Oregon’s Legislature is proposing Senate Bill 959, which addresses legislative financial compensation. As it stands, Oregon lawmakers earn $31,200 a year and a $149 per diem payment for meals and lodging, roughly averaging around $2,000 a month. SB 959 changes the way Oregon legislators are compensated by correlating it to the annual average salary of all Oregonians — increasing policy-maker’s pay by about 63%.
Pro: There’s a common mantra that politicians are paid too much and do too little. The point is well taken. But is this notion based on fact or frustration? More importantly, does it represent the best analytical framework?
At first glance, who among us is going to rally behind a roughly $20,000 pay increase for our lawmakers? Probably more folks than you might think. Oregonians and their unique character should benefit from an equally unique representative legislature. The problem: low-end legislative salaries preclude many qualified voices from representing a large constituency of Oregonians.
Consequentially, the current system benefits independently wealthy or retired individuals — often out of touch with the people they represent. Where are the teachers, the social workers or the nurses? Do we not benefit from a demographically well-rounded legislative body?
It’s time to accept that the same demographic that’s been running this state for years could use some diversity. Perhaps they could even learn a thing or two from those in the middle-income bracket who work with common Oregonians daily. Furthermore, tying salaries to average incomes will affect lawmakers the same as the rest of us during economic downturns.
According to nonpartisan think tank FiveThirtyEight, a Missouri lawmaker, noting insufficient funding, described lobbyists as “unpaid staff.” Is that what we want in Oregon?
And while it’s easy to falsely presume the motivation behind a proposed wage increase as greed, research out of Stanford University, according to FiveThirtyEight, suggests that lawmakers asking for raises “are responding to the demands of an increasingly complicated job … to be compensated adequately for the work they are already doing.”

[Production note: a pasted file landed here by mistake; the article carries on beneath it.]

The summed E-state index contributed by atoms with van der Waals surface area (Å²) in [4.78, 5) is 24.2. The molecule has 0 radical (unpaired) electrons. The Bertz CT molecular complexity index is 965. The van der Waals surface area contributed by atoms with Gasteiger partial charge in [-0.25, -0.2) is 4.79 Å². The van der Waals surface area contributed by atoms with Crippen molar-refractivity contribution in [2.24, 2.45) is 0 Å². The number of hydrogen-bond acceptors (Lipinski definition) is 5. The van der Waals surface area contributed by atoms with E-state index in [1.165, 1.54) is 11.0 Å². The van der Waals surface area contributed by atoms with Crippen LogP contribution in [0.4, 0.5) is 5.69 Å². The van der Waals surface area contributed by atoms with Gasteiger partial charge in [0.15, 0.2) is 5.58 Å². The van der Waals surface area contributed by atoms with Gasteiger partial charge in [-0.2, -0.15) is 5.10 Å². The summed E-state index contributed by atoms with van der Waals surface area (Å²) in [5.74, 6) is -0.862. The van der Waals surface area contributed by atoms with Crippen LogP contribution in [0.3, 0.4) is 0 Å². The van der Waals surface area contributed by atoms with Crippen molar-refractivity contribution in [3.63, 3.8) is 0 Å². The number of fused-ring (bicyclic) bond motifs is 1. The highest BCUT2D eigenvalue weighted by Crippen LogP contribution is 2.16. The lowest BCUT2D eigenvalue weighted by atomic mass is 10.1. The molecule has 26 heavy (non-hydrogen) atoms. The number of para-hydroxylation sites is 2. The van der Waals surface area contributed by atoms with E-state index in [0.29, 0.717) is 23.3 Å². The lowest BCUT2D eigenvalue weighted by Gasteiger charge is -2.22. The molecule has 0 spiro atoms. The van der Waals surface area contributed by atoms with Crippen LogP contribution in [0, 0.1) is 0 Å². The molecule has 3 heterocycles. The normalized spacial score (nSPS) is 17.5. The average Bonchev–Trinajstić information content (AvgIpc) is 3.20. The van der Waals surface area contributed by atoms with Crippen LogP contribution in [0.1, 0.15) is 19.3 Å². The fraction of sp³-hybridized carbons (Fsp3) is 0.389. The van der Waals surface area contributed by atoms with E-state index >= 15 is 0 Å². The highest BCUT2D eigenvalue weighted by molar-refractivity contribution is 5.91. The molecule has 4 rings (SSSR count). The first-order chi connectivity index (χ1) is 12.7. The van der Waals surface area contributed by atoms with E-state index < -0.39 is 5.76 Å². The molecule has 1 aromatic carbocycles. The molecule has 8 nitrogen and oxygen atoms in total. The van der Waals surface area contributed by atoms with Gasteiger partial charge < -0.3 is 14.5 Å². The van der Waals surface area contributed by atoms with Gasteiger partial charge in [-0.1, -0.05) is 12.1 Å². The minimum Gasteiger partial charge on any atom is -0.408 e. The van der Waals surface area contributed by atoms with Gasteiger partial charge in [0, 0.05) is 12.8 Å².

The fact of the matter is this: Current legislative salaries make it nearly impossible to survive on that income alone, but it’s also difficult to maintain sustainable work while requiring so much of the year off. Again, this restricts middle-class but competent wage earners from running for office while paving the way for the wealthier among us. Is that representative democracy?
Con: In a world of pure intentions and perfect outcomes, giving Oregon’s legislators a $20,000 annual pay raise could make the state a more equally represented place.
But in reality, there’s little evidence that such a raise would achieve that goal. And it certainly would move the state government even further from its founding principle of being led by a citizen legislature.
Forget the additional $1.8 million it would cost taxpayers to cover the raises. Think about the job we want our legislators to do, and why it should pay the equivalent of a full year’s salary for the average Oregonian.
What we want are representatives who can bring their expertise in a variety of trades and their knowledge of their home constituencies to the statehouse for one sustained session every two years. They need to be knowledgeable in the workings of state government, but more focused on being a conduit and voice for their district than a full-time professional politician.
Also, the biennial “short session” year shouldn’t warrant a full year’s salary. It should follow its original purpose of adjusting the budget when necessary and addressing true emergencies between sessions. In the decade since it was implemented, it has gone far off course.
While raising the pay may draw more candidates, it’s unlikely to change the complexion of the legislature. Self-funded, white-collar candidates will still have the upper hand when it comes to campaigning, and would be even more incentivized to run for the higher salary.
Instead, state leaders should consider ways other than pay to attract a more diverse body. For instance, an educator might be willing to step out of the school if the job was directed toward developing and implementing policies they care about instead of juggling hundreds of bills and lobbyists and murky politics. Same goes for a contractor, a farmer or any other profession that is sorely under-represented in the statehouse.
Having a comfortable income shouldn’t be a requirement for representation. But instead of letting legislators give themselves a raise, we should find ways to make the job more welcoming, achievable and satisfying to the average Oregonian.